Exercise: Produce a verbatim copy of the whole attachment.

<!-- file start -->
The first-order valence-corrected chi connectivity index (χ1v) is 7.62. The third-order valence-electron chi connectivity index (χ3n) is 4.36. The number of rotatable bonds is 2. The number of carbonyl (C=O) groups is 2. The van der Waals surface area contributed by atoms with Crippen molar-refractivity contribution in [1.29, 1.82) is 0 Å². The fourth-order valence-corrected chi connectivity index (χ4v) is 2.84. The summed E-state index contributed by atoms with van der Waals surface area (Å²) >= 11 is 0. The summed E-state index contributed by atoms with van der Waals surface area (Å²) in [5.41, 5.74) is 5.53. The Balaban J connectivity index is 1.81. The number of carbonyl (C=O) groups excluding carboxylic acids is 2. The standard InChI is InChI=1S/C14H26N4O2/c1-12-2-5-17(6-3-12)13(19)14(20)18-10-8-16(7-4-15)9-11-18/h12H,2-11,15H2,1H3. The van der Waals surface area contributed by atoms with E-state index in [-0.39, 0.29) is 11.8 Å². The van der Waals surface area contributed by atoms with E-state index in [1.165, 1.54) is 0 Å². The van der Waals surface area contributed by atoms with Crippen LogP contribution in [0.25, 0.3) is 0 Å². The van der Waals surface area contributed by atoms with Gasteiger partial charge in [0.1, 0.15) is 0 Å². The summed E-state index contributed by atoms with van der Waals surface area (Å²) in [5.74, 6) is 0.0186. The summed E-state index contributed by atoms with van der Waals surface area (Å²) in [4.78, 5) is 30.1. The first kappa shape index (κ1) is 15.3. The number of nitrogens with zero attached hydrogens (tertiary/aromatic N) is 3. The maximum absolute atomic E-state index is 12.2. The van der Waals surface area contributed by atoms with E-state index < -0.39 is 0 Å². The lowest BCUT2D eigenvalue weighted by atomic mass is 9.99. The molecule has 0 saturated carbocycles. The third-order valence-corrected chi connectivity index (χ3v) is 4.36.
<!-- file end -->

The first-order valence-corrected chi connectivity index (χ1v) is 7.62. The third-order valence-electron chi connectivity index (χ3n) is 4.36. The number of rotatable bonds is 2. The number of carbonyl (C=O) groups is 2. The van der Waals surface area contributed by atoms with Crippen molar-refractivity contribution in [1.29, 1.82) is 0 Å². The fourth-order valence-corrected chi connectivity index (χ4v) is 2.84. The summed E-state index contributed by atoms with van der Waals surface area (Å²) >= 11 is 0. The summed E-state index contributed by atoms with van der Waals surface area (Å²) in [5.41, 5.74) is 5.53. The Balaban J connectivity index is 1.81. The number of carbonyl (C=O) groups excluding carboxylic acids is 2. The standard InChI is InChI=1S/C14H26N4O2/c1-12-2-5-17(6-3-12)13(19)14(20)18-10-8-16(7-4-15)9-11-18/h12H,2-11,15H2,1H3. The van der Waals surface area contributed by atoms with E-state index in [-0.39, 0.29) is 11.8 Å². The van der Waals surface area contributed by atoms with E-state index in [1.165, 1.54) is 0 Å². The van der Waals surface area contributed by atoms with Crippen LogP contribution in [0.25, 0.3) is 0 Å². The van der Waals surface area contributed by atoms with Gasteiger partial charge in [0.1, 0.15) is 0 Å². The summed E-state index contributed by atoms with van der Waals surface area (Å²) in [5.74, 6) is 0.0186. The summed E-state index contributed by atoms with van der Waals surface area (Å²) in [4.78, 5) is 30.1. The first kappa shape index (κ1) is 15.3. The number of nitrogens with zero attached hydrogens (tertiary/aromatic N) is 3. The maximum absolute atomic E-state index is 12.2. The van der Waals surface area contributed by atoms with E-state index < -0.39 is 0 Å². The lowest BCUT2D eigenvalue weighted by atomic mass is 9.99. The molecule has 0 saturated carbocycles. The third-order valence-corrected chi connectivity index (χ3v) is 4.36.